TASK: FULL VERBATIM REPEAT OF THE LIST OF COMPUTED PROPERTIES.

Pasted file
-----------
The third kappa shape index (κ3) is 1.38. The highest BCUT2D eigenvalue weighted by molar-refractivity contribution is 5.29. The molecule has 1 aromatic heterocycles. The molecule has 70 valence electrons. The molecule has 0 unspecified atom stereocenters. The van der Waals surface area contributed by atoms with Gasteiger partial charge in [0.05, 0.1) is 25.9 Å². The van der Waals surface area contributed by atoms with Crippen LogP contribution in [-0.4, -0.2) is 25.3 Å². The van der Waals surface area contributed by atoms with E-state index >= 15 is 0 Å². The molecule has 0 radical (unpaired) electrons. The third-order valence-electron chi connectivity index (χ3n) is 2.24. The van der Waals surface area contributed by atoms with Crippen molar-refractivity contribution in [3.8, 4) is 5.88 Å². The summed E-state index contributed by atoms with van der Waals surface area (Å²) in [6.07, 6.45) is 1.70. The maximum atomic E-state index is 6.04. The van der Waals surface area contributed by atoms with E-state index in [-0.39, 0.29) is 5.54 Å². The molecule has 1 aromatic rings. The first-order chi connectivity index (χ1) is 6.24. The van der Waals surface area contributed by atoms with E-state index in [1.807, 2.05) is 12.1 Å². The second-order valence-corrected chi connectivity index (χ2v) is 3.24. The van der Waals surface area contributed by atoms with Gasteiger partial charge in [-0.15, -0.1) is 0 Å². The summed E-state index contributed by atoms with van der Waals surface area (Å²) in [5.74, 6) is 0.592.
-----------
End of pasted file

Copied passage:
The third kappa shape index (κ3) is 1.38. The highest BCUT2D eigenvalue weighted by molar-refractivity contribution is 5.29. The molecule has 1 aromatic heterocycles. The molecule has 70 valence electrons. The molecule has 0 unspecified atom stereocenters. The van der Waals surface area contributed by atoms with Gasteiger partial charge in [0.05, 0.1) is 25.9 Å². The van der Waals surface area contributed by atoms with Crippen LogP contribution in [-0.4, -0.2) is 25.3 Å². The van der Waals surface area contributed by atoms with E-state index >= 15 is 0 Å². The molecule has 0 radical (unpaired) electrons. The third-order valence-electron chi connectivity index (χ3n) is 2.24. The van der Waals surface area contributed by atoms with Crippen molar-refractivity contribution in [3.8, 4) is 5.88 Å². The summed E-state index contributed by atoms with van der Waals surface area (Å²) in [6.07, 6.45) is 1.70. The maximum atomic E-state index is 6.04. The van der Waals surface area contributed by atoms with E-state index in [-0.39, 0.29) is 5.54 Å². The molecule has 1 aromatic rings. The first-order chi connectivity index (χ1) is 6.24. The van der Waals surface area contributed by atoms with E-state index in [1.807, 2.05) is 12.1 Å². The second-order valence-corrected chi connectivity index (χ2v) is 3.24. The van der Waals surface area contributed by atoms with Gasteiger partial charge in [-0.15, -0.1) is 0 Å². The summed E-state index contributed by atoms with van der Waals surface area (Å²) in [5.74, 6) is 0.592.